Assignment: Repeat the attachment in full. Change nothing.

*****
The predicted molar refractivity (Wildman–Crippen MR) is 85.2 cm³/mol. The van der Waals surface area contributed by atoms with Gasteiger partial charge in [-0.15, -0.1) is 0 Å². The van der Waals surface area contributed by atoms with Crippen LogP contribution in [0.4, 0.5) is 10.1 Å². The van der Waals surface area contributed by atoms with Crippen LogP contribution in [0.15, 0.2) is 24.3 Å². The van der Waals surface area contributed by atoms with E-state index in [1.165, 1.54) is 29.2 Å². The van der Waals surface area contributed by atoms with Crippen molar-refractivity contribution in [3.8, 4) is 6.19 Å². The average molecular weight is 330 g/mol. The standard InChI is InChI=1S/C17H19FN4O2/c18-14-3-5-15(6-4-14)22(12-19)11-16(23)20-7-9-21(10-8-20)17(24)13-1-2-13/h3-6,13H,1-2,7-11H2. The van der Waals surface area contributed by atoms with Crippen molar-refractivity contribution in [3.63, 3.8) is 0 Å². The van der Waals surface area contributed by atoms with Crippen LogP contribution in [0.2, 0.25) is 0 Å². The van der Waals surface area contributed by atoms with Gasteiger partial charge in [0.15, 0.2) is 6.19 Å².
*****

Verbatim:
The predicted molar refractivity (Wildman–Crippen MR) is 85.2 cm³/mol. The van der Waals surface area contributed by atoms with Gasteiger partial charge in [-0.15, -0.1) is 0 Å². The van der Waals surface area contributed by atoms with Crippen LogP contribution in [0.4, 0.5) is 10.1 Å². The van der Waals surface area contributed by atoms with Crippen LogP contribution in [0.15, 0.2) is 24.3 Å². The van der Waals surface area contributed by atoms with E-state index in [1.165, 1.54) is 29.2 Å². The van der Waals surface area contributed by atoms with Crippen molar-refractivity contribution in [3.8, 4) is 6.19 Å². The average molecular weight is 330 g/mol. The standard InChI is InChI=1S/C17H19FN4O2/c18-14-3-5-15(6-4-14)22(12-19)11-16(23)20-7-9-21(10-8-20)17(24)13-1-2-13/h3-6,13H,1-2,7-11H2. The van der Waals surface area contributed by atoms with Crippen molar-refractivity contribution in [3.63, 3.8) is 0 Å². The van der Waals surface area contributed by atoms with Crippen LogP contribution in [0.2, 0.25) is 0 Å². The van der Waals surface area contributed by atoms with Gasteiger partial charge in [0.15, 0.2) is 6.19 Å².